• Posts by Torsten M. Kracht
    Posts by Torsten M. Kracht

    Torsten represents clients from the U.S. and abroad in complex commercial litigation and arbitration. A litigation partner in the Washington, DC and New York offices, Torsten has served as trial counsel in jury and bench trials in ...

Time 4 Minute Read

In a welcome win for defendants litigating claims under the Illinois Biometric Information Privacy Act (“BIPA”), earlier this month a Northern District of Illinois magistrate judge denied a plaintiff’s motion to compel communications between defendant Union Pacific Railroad Company (“Union Pacific”) and the vendors that provided it with fingerprint-activated security gates.  Fleury v. Union Pac. R.R. Co., No. 20 C 390, 2024 WL 1620613, at *4-6 (N.D. Ill. Apr. 15, 2024).  In so doing, the court implicitly affirmed that, in a BIPA lawsuit, the common interest doctrine presumptively protects the communications between biometric technology vendors and their customers, regardless of which entities are named as defendants.  This ruling is a powerful tool in the BIPA landscape for employers (who are typically the customers in this scenario) and other defendants alike because it supports the ability of BIPA defendants to coordinate their defense strategy with entities who share their legal interest.  The opinion is also a good reminder, however, that vendors and their customers should use best practices early on in a BIPA litigation to maximize the scope of the common interest doctrine.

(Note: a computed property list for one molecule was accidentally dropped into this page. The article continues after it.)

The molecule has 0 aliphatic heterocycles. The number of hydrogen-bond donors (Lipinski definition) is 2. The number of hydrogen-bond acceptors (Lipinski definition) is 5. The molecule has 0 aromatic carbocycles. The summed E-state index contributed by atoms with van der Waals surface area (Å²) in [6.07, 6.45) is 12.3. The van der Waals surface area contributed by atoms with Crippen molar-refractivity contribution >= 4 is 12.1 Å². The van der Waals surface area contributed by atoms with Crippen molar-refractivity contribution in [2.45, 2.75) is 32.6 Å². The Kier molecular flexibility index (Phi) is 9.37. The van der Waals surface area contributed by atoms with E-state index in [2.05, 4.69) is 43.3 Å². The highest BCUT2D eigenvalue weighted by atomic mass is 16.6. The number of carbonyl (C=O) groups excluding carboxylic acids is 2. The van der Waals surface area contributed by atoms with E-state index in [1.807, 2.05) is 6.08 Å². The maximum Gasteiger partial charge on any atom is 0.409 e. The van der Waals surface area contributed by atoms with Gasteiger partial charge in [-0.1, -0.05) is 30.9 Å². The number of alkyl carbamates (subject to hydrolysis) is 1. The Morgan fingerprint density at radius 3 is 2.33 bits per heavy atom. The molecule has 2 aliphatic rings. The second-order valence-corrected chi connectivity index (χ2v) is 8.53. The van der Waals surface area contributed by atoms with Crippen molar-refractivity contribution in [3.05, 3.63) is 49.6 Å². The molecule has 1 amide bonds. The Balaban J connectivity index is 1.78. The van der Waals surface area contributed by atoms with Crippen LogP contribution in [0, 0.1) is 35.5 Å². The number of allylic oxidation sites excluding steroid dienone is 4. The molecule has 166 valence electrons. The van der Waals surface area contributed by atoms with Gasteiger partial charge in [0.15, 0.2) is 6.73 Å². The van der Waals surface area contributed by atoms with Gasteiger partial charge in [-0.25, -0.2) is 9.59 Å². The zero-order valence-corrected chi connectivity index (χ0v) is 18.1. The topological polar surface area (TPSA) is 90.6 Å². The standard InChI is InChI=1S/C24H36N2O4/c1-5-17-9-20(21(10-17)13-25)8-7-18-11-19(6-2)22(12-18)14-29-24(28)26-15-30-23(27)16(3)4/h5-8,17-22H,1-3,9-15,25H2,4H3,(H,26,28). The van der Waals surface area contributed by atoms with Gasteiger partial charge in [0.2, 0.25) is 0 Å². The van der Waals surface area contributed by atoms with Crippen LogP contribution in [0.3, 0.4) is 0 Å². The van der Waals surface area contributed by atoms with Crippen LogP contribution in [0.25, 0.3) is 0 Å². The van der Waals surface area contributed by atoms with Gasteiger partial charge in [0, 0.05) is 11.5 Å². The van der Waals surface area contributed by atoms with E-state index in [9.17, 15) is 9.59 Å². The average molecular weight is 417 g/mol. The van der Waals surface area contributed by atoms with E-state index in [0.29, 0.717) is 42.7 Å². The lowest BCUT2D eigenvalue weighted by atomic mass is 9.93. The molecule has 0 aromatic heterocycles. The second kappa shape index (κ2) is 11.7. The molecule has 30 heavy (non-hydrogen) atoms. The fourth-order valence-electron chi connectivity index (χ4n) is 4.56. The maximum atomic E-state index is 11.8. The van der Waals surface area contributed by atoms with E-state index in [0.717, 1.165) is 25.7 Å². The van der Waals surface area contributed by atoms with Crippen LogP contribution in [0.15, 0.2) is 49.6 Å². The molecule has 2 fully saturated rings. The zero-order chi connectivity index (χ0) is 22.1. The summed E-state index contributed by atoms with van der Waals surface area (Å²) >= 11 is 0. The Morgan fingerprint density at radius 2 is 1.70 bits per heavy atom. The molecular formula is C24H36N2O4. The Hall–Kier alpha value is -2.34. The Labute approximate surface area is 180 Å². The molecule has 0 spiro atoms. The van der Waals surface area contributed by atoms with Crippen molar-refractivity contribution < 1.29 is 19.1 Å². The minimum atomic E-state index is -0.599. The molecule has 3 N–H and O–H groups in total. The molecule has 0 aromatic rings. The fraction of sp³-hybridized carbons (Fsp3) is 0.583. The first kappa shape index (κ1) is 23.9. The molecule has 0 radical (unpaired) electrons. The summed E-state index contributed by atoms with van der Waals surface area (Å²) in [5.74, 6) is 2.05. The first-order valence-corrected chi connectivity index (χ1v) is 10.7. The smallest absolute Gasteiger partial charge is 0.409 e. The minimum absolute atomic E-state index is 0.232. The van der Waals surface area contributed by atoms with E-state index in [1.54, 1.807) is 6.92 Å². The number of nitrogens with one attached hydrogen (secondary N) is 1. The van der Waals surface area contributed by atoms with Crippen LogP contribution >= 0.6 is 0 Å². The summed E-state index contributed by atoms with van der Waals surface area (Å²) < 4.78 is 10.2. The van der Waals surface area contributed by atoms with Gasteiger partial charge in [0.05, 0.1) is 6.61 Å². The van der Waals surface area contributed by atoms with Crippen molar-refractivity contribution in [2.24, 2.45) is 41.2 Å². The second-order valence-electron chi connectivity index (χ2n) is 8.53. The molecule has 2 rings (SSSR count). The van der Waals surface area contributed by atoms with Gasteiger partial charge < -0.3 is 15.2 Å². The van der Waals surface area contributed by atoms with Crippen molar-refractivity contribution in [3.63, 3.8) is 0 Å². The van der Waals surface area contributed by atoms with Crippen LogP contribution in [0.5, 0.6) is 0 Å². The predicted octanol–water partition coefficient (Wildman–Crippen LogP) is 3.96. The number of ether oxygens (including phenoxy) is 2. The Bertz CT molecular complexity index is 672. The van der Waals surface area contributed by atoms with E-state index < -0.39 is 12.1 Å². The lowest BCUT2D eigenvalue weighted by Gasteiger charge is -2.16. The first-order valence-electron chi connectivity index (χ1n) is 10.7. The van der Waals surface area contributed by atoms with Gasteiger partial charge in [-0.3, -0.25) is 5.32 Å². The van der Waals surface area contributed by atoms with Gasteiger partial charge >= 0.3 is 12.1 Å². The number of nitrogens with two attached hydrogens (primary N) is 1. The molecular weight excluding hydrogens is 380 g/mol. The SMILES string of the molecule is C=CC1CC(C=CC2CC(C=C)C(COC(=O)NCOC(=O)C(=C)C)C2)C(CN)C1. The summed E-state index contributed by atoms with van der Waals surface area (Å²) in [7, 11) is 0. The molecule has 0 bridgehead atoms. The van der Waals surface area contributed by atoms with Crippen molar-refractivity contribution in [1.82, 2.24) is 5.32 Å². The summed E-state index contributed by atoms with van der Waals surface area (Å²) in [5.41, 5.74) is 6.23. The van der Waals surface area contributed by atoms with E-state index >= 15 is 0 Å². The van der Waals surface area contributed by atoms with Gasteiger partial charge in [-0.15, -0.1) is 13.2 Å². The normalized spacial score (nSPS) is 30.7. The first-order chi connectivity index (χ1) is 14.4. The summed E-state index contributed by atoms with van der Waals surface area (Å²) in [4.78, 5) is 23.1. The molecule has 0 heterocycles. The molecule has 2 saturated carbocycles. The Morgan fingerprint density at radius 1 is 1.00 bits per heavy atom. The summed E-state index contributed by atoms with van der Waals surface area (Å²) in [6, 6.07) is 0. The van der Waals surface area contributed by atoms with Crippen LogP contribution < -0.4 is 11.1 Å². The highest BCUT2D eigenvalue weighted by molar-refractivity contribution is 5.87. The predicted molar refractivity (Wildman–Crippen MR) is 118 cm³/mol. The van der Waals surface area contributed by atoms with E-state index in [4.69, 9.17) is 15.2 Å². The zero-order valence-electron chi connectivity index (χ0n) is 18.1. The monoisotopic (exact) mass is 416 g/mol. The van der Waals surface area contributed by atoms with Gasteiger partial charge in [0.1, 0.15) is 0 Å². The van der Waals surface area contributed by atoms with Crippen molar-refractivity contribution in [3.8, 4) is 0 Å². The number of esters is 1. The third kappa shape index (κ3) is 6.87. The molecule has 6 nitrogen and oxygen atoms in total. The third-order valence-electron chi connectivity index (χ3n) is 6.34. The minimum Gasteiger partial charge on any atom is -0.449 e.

Time 1 Minute Read

As discussed on the Hunton Retail Law Resource blog on November 5, 2019, for the past few years, retailers have been confronted with a tidal wave of litigation alleging that their websites are inaccessible in violation of the Americans with Disabilities Act (ADA).  Indeed, in 2018 alone, one analysis determined that there were at least 2,258 web accessibility cases filed in federal court, a 177 percent increase from the previous year.

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Time 1 Minute Read

In recent years, federal and state law enforcement authorities have subjected “no-poach” agreements to increased scrutiny. Recent enforcement actions demonstrate the risk of criminal penalties and civil damages for using such agreements. In this video, Hunton Andrews Kurth partners Emily Burkhardt Vicente and Torsten Kracht discuss recent developments concerning the use of “no-poach” agreements, and how these developments may affect your company’s business.




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